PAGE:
“One CBS Evening News senior producer always wanted to touch my hair while sharing an inappropriate sexual joke,” she added. “Once again, I brushed this off as ignorance—not wanting to imperil my job—and kept pushing forward.”
She was 23 at the time of these experiences, but the harassment didn’t cease as she got older and more experienced.
There was the time a white female colleague used the N-word in her presence:
I was outraged. I was advised to talk to a senior executive in the news division. Her response was to tell me that I should have thicker skin. I was speechless. Why would I go to HR to file a formal complaint if a senior executive would only tell me that I needed to be tougher?
The time a former manager touched her inappropriately at work:
Before I could wipe the smile off my face, he stopped talking about my work and placed his hands on my shoulders, turned me around and asked what I had done differently to my hair. The touching and the remark made me uncomfortable, but at the time, I felt there was nothing I could do.
And, of course, the “off-color” jokes:
During a stint in drama development, I saw that the overwhelming majority of creators, producers and hired writers on CBS series were white and male. During my drama-development rotation, an executive made an Aunt Jemima joke (if there is such a thing) in front of me and several colleagues.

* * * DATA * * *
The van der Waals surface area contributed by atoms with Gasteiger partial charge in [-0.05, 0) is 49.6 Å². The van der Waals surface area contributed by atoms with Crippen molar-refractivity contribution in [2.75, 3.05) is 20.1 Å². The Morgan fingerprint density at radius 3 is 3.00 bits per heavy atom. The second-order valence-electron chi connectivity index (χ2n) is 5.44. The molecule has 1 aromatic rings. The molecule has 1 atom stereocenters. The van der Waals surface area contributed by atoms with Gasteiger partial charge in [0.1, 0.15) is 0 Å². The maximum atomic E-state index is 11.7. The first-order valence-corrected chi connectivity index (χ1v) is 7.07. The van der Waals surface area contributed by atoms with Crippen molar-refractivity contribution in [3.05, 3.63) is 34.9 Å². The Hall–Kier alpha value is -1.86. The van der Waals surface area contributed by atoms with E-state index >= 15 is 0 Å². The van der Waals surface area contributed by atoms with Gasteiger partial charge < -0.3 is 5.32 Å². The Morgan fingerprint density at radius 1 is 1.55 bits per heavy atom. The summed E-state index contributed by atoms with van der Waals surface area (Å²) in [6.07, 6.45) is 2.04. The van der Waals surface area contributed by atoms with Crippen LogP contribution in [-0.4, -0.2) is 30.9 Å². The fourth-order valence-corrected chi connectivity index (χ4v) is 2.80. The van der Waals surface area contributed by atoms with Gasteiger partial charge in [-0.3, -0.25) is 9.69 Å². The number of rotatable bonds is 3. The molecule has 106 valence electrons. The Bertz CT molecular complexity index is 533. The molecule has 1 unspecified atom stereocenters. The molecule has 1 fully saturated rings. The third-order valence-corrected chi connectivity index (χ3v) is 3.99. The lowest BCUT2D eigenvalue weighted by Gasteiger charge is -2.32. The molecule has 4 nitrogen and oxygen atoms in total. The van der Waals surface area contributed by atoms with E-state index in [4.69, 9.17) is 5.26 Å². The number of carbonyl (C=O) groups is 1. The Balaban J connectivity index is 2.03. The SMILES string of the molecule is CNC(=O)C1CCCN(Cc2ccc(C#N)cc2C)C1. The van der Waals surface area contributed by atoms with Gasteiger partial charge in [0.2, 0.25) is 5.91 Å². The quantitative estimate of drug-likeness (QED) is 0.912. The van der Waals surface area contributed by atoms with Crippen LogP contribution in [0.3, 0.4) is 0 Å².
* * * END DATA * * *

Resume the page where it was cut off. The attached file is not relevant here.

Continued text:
Through all those aggressions, Davis pressed on at the company, but says she repeatedly found herself hitting walls when it came to her advancement. She was frequently told that she wasn’t ready; told that there weren’t manager roles open—only to have a white male manager hired shortly after; tapped for leadership programs, only to be passed over for promotions.
Davis never went to HR to report the trauma and bias she experienced, she says, because she never trusted the process.
Two executives Davis called out in the piece—then-CBS Entertainment president Glenn Geller and Peter Golden, the head of network casting and talent—contested Davis’ claims in written statements given to Variety. In her open letter, Davis accused Geller and Golden of systematically overlooking and dismissing actors of color in favor of white ones.
“I have personally been a champion of diversity at CBS, both in front of and behind the camera,” Geller said.
“While it is certainly possible that I may have reviewed headshots in front of Ms. Davis, her claim that I systematically dismissed diverse actors is patently false,” wrote Golden, before adding an #AllActorsMatter nod.
“Throughout my career in casting, I have always been a vigorous advocate for all actors,” he continued. “Ms. Davis’ implications are completely contrary to who I am personally and professionally.”
Davis is no longer at CBS, and after 13 years of keeping (publicly) silent about the culture of bias and harassment at the company, she says she now feels empowered to create “meaningful dialogue and change.”
“It’s just not enough to open doors to diverse, talented candidates,” she wrote. “We need to be respected, promoted and compensated on the same level as our white peers.”